About the program:
This program is aimed at patients with a sutured Achilles tendon.
You may start the program immediately after being discharged.
The goal of the program is to prevent muscle atrophy, restore motion in the ankle joint, and prevent bad compensatory habits.
For a full and timely recovery, it is necessary to perform the exercises daily.
What the program contains:
- The program contains video playlists.
- A new playlist is loaded every day.
- The videos combine a detailed description of the exercise with a visual demonstration of how to correctly perform it.
- The exercises gradually progress in difficulty.
40 days of rehabilitation
42 different exercises
523 videos total
Necessary equipment: foam roller
All rehabilitation exercises are only to be performed until you feel a stretch up to a mild discomfort. Under no circumstances should you cause yourself any pain. If you feel any pain, please take a short break and resume exercising at a reduced strain level. Overexertion will slow down the recovery process!
Please don’t hesitate to ask us your questions. Dial +359889250440 or use the chat bubble on the bottom right.
The Achilles tendon is the strongest and thickest tendon in the human body.
It is the tendon of the triceps muscle of the calf (musculus triceps surae). This muscle is responsible for plantar flexion (moving the balls of your feet down, e.g. to stand on your tiptoes).
Achilles tendon injuries are fairly common – around 32% of all large tendon ruptures.
Men are most commonly affected (87%), typically between the ages of 30 and 50. 59% of cases are sports related. 82% of them involve closed tears. Risk factors include taking quinolones or corticosteroids.
The lesion may be at any of the following locations: along the tendon itself; around the point where the tendon meets the muscle; or at the insertion point at the back of the heel bone (the tuber calcanei).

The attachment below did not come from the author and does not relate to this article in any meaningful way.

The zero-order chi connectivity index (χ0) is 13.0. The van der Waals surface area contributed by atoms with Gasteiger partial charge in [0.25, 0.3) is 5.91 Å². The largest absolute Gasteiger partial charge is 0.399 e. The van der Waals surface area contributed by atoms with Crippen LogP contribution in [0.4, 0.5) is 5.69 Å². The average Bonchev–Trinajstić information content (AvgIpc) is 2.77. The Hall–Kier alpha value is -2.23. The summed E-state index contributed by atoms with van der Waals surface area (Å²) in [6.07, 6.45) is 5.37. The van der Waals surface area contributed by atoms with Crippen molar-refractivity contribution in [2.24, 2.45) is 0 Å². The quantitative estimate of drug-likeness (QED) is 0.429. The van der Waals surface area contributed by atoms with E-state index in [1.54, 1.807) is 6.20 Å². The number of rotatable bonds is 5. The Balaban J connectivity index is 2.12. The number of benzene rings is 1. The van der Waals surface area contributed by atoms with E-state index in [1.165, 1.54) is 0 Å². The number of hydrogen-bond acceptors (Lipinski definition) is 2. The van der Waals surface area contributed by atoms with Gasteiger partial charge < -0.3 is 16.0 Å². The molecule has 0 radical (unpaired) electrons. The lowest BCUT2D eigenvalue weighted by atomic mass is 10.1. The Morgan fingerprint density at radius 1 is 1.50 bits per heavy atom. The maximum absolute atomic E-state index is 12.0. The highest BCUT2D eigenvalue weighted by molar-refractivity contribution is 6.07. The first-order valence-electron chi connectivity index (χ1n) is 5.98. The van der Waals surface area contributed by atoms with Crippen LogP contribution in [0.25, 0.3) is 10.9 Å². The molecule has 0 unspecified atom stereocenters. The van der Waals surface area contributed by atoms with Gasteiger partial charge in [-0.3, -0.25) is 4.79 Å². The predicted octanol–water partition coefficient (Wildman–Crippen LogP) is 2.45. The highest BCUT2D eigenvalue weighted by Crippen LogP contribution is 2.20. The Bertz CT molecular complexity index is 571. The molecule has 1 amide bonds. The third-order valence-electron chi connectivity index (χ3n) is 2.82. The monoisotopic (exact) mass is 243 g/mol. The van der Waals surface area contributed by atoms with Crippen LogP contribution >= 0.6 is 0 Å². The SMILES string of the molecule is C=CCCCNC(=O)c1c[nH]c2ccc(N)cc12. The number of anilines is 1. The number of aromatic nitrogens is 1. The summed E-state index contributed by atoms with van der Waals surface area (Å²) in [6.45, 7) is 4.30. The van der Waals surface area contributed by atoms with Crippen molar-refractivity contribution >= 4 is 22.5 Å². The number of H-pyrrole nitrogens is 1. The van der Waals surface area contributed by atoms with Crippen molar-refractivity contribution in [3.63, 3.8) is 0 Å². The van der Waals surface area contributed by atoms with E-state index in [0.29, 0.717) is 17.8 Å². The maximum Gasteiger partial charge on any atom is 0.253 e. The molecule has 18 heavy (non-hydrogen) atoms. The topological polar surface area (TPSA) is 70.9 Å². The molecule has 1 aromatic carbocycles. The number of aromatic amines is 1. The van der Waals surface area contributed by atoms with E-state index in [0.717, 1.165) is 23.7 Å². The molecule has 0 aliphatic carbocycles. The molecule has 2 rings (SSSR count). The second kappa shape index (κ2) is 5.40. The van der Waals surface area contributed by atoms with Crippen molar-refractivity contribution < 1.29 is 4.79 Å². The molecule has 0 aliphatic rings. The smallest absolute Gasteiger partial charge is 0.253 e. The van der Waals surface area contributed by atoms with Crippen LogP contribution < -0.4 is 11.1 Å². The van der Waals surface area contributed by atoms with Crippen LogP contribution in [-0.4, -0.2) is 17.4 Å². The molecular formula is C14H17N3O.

The injury mechanism of the tear is as follows: while the foot is in dorsiflexion, additional upward force is applied to it.
Patients complain of acute pain that comes suddenly, just above the heel. Redness and swelling can be identified around the tear, and the tear line can be felt. The patient is unable to stand on their toes, run, or go up stairs. The Simmonds-Thompson test is positive: squeezing the calf does not produce plantar flexion; there is a noticeable contrast to the tendon in the other, healthy leg.
Ultrasonography is a diagnostic imaging technique that can show the thickness of the tendon, as well as the nature and location of the tear. Magnetic resonance imaging (MRI) may be used to distinguish between partial tears and Achilles tendon degeneration. X-ray radiography may also be employed to determine an indirect tear of the tendon.
Treatment can both be conservative or operative, depending on the case. Conservative treatment requires immobilization in a cast, with the foot in slight plantar flexion, for 8 to 10 weeks. It is applied to cases of partial tearing.
Operative treatment involves suturing the tendon back together.